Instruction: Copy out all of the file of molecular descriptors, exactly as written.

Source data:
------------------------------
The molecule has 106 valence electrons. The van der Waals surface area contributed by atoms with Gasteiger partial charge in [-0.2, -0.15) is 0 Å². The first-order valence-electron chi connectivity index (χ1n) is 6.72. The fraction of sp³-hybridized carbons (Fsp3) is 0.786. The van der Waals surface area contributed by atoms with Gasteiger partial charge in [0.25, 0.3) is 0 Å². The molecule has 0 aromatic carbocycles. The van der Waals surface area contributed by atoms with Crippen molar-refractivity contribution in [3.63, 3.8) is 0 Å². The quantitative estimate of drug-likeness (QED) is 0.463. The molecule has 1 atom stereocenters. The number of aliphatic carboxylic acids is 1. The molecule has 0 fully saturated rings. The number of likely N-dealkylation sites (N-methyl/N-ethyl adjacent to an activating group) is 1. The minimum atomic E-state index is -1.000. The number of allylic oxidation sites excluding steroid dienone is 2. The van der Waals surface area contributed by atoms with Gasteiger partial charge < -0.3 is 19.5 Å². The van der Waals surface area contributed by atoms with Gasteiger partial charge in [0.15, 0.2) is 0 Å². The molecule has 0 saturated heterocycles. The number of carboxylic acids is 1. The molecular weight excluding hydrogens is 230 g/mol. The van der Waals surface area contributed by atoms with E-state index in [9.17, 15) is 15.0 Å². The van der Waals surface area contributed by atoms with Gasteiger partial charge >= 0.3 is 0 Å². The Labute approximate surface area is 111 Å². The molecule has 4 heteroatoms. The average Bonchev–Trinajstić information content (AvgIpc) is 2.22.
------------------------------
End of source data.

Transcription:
The molecule has 106 valence electrons. The van der Waals surface area contributed by atoms with Gasteiger partial charge in [-0.2, -0.15) is 0 Å². The first-order valence-electron chi connectivity index (χ1n) is 6.72. The fraction of sp³-hybridized carbons (Fsp3) is 0.786. The van der Waals surface area contributed by atoms with Gasteiger partial charge in [0.25, 0.3) is 0 Å². The molecule has 0 aromatic carbocycles. The van der Waals surface area contributed by atoms with Crippen molar-refractivity contribution in [3.63, 3.8) is 0 Å². The quantitative estimate of drug-likeness (QED) is 0.463. The molecule has 1 atom stereocenters. The number of aliphatic carboxylic acids is 1. The molecule has 0 fully saturated rings. The number of likely N-dealkylation sites (N-methyl/N-ethyl adjacent to an activating group) is 1. The minimum atomic E-state index is -1.000. The number of allylic oxidation sites excluding steroid dienone is 2. The van der Waals surface area contributed by atoms with Gasteiger partial charge < -0.3 is 19.5 Å². The van der Waals surface area contributed by atoms with Gasteiger partial charge in [0.15, 0.2) is 0 Å². The molecule has 0 saturated heterocycles. The number of carboxylic acids is 1. The molecular weight excluding hydrogens is 230 g/mol. The van der Waals surface area contributed by atoms with E-state index in [9.17, 15) is 15.0 Å². The van der Waals surface area contributed by atoms with Gasteiger partial charge >= 0.3 is 0 Å². The Labute approximate surface area is 111 Å². The molecule has 4 heteroatoms. The average Bonchev–Trinajstić information content (AvgIpc) is 2.22.